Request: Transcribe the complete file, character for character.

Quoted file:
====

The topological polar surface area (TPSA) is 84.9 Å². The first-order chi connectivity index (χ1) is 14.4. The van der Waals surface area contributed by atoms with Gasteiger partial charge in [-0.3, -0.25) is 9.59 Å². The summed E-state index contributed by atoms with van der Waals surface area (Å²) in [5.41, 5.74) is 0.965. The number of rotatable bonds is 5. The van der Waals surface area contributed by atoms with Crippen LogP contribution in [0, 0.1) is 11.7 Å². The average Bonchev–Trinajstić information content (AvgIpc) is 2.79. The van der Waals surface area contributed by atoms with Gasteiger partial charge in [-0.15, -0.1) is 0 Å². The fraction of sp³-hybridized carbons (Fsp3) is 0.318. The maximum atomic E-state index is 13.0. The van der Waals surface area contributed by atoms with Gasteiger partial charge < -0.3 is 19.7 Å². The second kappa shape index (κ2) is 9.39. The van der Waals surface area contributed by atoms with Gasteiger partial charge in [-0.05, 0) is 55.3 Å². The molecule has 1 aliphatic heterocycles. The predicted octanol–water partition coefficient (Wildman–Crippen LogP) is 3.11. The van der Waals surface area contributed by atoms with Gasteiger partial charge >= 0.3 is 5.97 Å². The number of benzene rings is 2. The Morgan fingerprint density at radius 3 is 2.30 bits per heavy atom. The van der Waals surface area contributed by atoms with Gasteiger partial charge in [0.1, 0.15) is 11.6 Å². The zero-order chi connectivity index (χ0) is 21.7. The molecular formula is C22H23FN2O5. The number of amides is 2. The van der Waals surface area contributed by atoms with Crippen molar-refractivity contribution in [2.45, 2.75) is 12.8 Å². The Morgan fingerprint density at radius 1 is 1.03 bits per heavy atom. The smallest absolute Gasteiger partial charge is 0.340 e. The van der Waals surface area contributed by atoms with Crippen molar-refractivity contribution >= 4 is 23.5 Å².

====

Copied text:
The topological polar surface area (TPSA) is 84.9 Å². The first-order chi connectivity index (χ1) is 14.4. The van der Waals surface area contributed by atoms with Gasteiger partial charge in [-0.3, -0.25) is 9.59 Å². The summed E-state index contributed by atoms with van der Waals surface area (Å²) in [5.41, 5.74) is 0.965. The number of rotatable bonds is 5. The van der Waals surface area contributed by atoms with Crippen LogP contribution in [0, 0.1) is 11.7 Å². The average Bonchev–Trinajstić information content (AvgIpc) is 2.79. The van der Waals surface area contributed by atoms with Gasteiger partial charge in [-0.15, -0.1) is 0 Å². The fraction of sp³-hybridized carbons (Fsp3) is 0.318. The maximum atomic E-state index is 13.0. The van der Waals surface area contributed by atoms with Gasteiger partial charge < -0.3 is 19.7 Å². The second kappa shape index (κ2) is 9.39. The van der Waals surface area contributed by atoms with Gasteiger partial charge in [-0.05, 0) is 55.3 Å². The molecule has 1 aliphatic heterocycles. The predicted octanol–water partition coefficient (Wildman–Crippen LogP) is 3.11. The van der Waals surface area contributed by atoms with Gasteiger partial charge >= 0.3 is 5.97 Å². The number of benzene rings is 2. The Morgan fingerprint density at radius 3 is 2.30 bits per heavy atom. The van der Waals surface area contributed by atoms with Gasteiger partial charge in [0.1, 0.15) is 11.6 Å². The zero-order chi connectivity index (χ0) is 21.7. The molecular formula is C22H23FN2O5. The number of amides is 2. The van der Waals surface area contributed by atoms with Crippen molar-refractivity contribution in [2.45, 2.75) is 12.8 Å². The Morgan fingerprint density at radius 1 is 1.03 bits per heavy atom. The smallest absolute Gasteiger partial charge is 0.340 e. The van der Waals surface area contributed by atoms with Crippen molar-refractivity contribution >= 4 is 23.5 Å².